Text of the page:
WA Works Winter 2019

Page 52

Battery industry

Harnessing the power of batteries WA is centre stage in a national plan to grow Australia’s exports of battery-related products, writes Tim Shanahan


he rapid shift to a renewable energy future is driving a global battery boom never seen before. In a world with wind power and solar photovoltaics at centre stage, storage technologies will be a cornerstone of future electricity systems and must keep up with the pace of change. With Australia’s resource-rich lands, industry leadership and research strengths, our country is well placed to play a leading role in developing innovative solutions for how energy is stored and deployed into the future. WA will be at the centre of the national plan to refine, manufacture and supply materials and components for these batteries. It will house a new R&D consortium of 58 industry, academic and government partners tasked with supporting the nation’s response to these emerging new industries. In April, the Federal Government announced that the national consortium, led by Curtin University (and including UWA and Murdoch), had been successful in its bid to host the Future Battery Industries Cooperative Research Centre (CRC) here in Perth. The WA State Government seeded the bid with $6 million in funding and the Federal Government committed $25m to

52 WA WORKS Winter 2019

match the $28m committed by other industry, research and government partners. The Future Battery Industries CRC has a six-year plan to address the gaps in the nation’s capacity to capitalise on the opportunities presented by the battery revolution and ensure Australia creates the tools and technologies necessary for every stage of the international battery value chain.

Tim Shanahan

delivering an estimated $2.5 billion benefit to the economy over the next 15 years. That is an ambitious objective, but we have already started by building the culture of collaboration that will be needed to match the key industry challenges with the relevant capabilities across our research partners. In May, we held our first meeting of participants in Perth and attracted 96 representatives from across Australia and beyond, marking the first step to identify the priorities that will guide our six-year research program. As many of our participants are SMEs, the Future Battery Industries CRC will focus on lending them a critical mass by providing access to larger players and the tools for technology transfer and commercialisation. We see our role as helping participants, including those companies further down the value chain, to work together to test their ideas in order to deliver research that can grow Australia’s exports of battery industry-related products and technologies, which are in demand around the world. Ultimately, our aim is to develop new industries, grow exports and create new jobs by addressing the challenges faced by industry and presenting Australia as a globally competitive provider of low-cost, high-quality and technically superior battery materials and technologies. The Future Battery Industries CRC brings together industry, government and researchers to solve the challenges for the next generation of energy storage systems. And it aims to do this by moving quickly given industry calls for Australia to act within the next five years or risk losing the once-in-a-lifetime opportunity to overseas competitors. The industry has warned us that there is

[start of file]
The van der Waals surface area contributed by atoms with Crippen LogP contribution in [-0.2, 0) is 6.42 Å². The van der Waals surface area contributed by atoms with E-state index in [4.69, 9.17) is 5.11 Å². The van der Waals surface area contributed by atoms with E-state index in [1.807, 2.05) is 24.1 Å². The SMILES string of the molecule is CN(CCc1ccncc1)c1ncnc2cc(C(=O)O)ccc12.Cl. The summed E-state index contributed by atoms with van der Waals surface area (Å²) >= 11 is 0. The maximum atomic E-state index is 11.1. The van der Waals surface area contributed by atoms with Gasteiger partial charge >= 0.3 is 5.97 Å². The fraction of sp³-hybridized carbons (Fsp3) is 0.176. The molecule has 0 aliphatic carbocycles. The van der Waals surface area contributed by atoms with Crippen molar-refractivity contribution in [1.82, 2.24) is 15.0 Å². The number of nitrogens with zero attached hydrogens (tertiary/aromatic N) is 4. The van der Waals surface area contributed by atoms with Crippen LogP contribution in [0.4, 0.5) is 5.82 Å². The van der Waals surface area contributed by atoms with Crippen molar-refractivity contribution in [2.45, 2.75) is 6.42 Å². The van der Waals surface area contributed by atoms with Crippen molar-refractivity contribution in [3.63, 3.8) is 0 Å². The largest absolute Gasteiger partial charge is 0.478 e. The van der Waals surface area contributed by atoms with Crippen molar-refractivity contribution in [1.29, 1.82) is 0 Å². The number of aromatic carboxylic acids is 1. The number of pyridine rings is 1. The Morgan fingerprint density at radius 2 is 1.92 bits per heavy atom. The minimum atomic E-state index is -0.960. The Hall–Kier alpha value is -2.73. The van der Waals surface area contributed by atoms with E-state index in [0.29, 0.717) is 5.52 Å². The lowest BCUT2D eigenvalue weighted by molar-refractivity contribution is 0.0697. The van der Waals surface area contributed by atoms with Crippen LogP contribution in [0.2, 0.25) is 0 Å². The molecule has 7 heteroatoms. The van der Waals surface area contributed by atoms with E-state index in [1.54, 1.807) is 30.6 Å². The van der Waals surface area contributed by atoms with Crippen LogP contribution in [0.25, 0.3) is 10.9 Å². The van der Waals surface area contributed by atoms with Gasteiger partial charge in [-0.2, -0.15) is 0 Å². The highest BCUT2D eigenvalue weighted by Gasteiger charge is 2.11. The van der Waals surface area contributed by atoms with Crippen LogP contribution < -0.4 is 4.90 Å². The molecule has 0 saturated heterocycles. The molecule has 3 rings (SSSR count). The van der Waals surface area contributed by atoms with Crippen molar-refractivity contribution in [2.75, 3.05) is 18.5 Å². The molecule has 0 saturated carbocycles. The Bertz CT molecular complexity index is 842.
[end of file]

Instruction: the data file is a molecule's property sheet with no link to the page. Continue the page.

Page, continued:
“WA will be at the centre of the national plan to refine, manufacture and supply materials” Harnessing new energy materials including lithium, nickel, cobalt, manganese, aluminium, vanadium, and graphite, the consortium aims to expand Australia’s battery minerals and chemicals production. It will also develop opportunities for specialist battery manufacture; support the deployment of batteries to households, communities and industry; and optimise the circular economy for the use and re-use of battery systems,

an urgent need for Australia to take the lead and we have already started the work to ensure these new businesses — and the jobs they will create — are developed right here, leveraging our natural resources and internationally renowned research skills. Tim Shanahan is Chair of the Future Battery Industries CRC, which can be contacted via contact@fbicrc.org.au

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